SHOULD a book be banned because leaders of Britain's Muslim minority insist that it blasphemes their religion and its founder? The question has been provoked by the publication of Salman Rushdie's prize-winning novel, ``The Satanic Verses,'' which portrays the Prophet Muhammad as an ordinary mortal and raises questions about his sincerity as a religious leader. Copies were publicly torched by angry Islamic clergy in the north England city of Bradford. Since the mid-January immolation, the furor over the book has lost none of its heat.
Kenneth Baker, the education secretary, and other leading politicians have appealed to Britain's 1 million Muslims to accept the need for tolerance. But religious leaders have threatened legal action against Mr. Rushdie - himself a Muslim of Indian background - and his publisher, Penguin Books.
Ali Muhammed Azhar, a prominent Muslim barrister, has said he and his supporters plan to go to court and argue that the Rushdie book breaks the law of blasphemy because it offends against the Islamic faith. The novel's name alludes to two verses that the Prophet Muhammad is said to have removed from the Koran because he believed them to be the work of Satan. The book is a secular exploration of the Islamic faith.
Early in the dispute, one of Britain's leading booksellers, WH Smith, ordered its shop in Bradford (a city with a large immigrant population) to remove the book froms its shelves. Later the management reversed itself, causing Islamic clerics to complain afresh. Since then, the Council of Mosques, claiming to represent Islamic opinion, has threatend a boycott of all WH Smith outlets and called on public libraries to refuse to give ``The Satanic Verses'' shelf space. On Jan. 24, 8,000 Muslims marched through London, demanding a ban on the book.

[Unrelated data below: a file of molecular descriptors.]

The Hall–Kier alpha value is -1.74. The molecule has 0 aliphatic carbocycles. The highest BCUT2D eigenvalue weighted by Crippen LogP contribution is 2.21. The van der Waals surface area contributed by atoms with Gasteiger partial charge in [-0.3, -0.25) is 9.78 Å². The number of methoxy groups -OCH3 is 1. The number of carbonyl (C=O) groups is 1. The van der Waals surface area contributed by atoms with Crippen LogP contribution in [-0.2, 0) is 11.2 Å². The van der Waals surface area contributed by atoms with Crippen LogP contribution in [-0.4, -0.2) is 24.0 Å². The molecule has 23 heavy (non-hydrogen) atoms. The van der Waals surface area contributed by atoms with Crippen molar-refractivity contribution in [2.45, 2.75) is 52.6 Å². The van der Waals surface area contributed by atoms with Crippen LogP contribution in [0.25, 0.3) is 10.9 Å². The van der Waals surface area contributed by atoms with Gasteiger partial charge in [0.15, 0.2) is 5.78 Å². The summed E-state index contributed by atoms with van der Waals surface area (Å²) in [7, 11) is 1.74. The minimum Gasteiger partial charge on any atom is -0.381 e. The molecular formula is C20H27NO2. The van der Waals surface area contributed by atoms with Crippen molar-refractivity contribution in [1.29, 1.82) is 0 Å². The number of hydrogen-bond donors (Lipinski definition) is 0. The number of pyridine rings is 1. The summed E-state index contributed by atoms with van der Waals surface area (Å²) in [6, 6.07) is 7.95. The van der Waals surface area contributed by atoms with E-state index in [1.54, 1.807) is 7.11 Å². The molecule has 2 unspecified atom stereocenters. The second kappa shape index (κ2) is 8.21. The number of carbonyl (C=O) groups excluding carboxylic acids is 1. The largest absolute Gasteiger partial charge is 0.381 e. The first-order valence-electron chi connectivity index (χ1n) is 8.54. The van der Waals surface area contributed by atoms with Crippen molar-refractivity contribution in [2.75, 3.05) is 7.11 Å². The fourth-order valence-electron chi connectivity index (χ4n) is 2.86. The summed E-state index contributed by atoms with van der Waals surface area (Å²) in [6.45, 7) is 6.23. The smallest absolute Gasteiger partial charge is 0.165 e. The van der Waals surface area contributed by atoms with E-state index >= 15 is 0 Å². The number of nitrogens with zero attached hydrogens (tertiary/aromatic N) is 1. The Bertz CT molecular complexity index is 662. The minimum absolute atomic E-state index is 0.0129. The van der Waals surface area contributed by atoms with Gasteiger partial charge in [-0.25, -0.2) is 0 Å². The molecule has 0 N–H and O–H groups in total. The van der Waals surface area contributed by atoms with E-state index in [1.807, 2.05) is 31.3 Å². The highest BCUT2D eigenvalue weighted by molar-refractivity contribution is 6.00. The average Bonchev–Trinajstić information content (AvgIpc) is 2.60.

Rushdie has said he is shocked by reaction to his novel. He assumed the British tradition of tolerance would be observed by most citizens, regardless of ethnic origin. He now says that he was too hopeful.
The book has particularly aroused the anger of Islamic religious leaders, many of whom are more radical than their congregations. Most of Britain's Muslims are from Pakistan, Bangladesh, India, and East Africa. A smaller group is from the Middle East.
Much of the furious reaction to the Rushdie novel appears to have been stirred by imams (religious leaders) with close Middle East connections. Mosques in cities such as Birmingham, Manchester, Glasgow, Bradford, and London have become social centers as well, enhancing the influence of the clergy.
Recent clergy-inspired campaigns have demanded sexually segregated teaching for Muslim pupils and the serving of halal (prepared according to Islamic teaching) meat to Muslim pupils in state schools. These demands are said to reflect the orthodox views of the clergy more than those of Muslim citizens generally. But because the clergy have acquired power at the mosques, many rank-and-file Muslims let the imams speak for them.
There appears to be little chance of Rushdie's novel being banned in Britain. Last year it won the coveted Whitbread Prize for fiction. A paperback edition is planned for later this year, and there is to be a launch of the novel in the United States on Feb. 22.